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cp -u According to the cp man page, -u will only overwrite file if the destination is older than the source. It appears the -u option is not available for scp, so if you need to do it on a remote host, use rsync. By default, rsync skips files that have the same size, name, and last modified time. Rsync also has a -u option to skip destination files that ...


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Use rsync rsync --progress -r -u /from/one/* /to/another/directory


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for K in $(seq -f "test_%200g" 365); do cp *_${K}.* "/data/$K" 2>/dev/null; done From what I've found out, it appears that in the "seq" command, the '%2' represents an integer and each '0' represents a place, i.e. ones, tens. The 'g' closes the expression. I may be wrong, but it works! Thanks for the help!


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Something like this should work for K in $(seq -w 1 365) do mv *_${K}.* "/data/$K" 2>/dev/null done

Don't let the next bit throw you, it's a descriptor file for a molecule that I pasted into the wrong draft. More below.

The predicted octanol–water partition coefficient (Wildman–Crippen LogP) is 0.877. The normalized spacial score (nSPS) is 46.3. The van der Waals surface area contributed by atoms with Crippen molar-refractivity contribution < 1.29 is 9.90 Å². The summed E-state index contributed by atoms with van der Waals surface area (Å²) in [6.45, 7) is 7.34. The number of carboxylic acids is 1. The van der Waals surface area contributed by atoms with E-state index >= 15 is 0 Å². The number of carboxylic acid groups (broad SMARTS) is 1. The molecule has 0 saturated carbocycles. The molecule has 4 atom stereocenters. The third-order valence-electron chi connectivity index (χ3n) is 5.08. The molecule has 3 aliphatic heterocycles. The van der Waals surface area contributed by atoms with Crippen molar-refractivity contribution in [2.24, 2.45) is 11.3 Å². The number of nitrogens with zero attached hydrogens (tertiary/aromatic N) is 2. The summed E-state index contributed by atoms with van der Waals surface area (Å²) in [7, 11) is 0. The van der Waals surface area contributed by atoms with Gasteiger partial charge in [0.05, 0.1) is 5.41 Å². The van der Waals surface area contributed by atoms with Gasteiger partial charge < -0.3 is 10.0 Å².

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Use brace expansion, like - $cp ./01_reliefs/*.\{jpg,png,tif} ../output/


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This might also work cd your_directory cp -rp * /absolut_path_to_parent_directory


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Try: find . -type d -regex './[a-z]*' -exec bash -c "cp -v {}/* .." \; Discussion Consider: find . -type d -regex './[a-z]*' -exec cp -v {}/* .. \; When bash sees this line, it performs pathname expansion on {}/*. Since there is no directory named {}, the * is left as a literal *. This is not what you want. You need pathname expansion to occur ...



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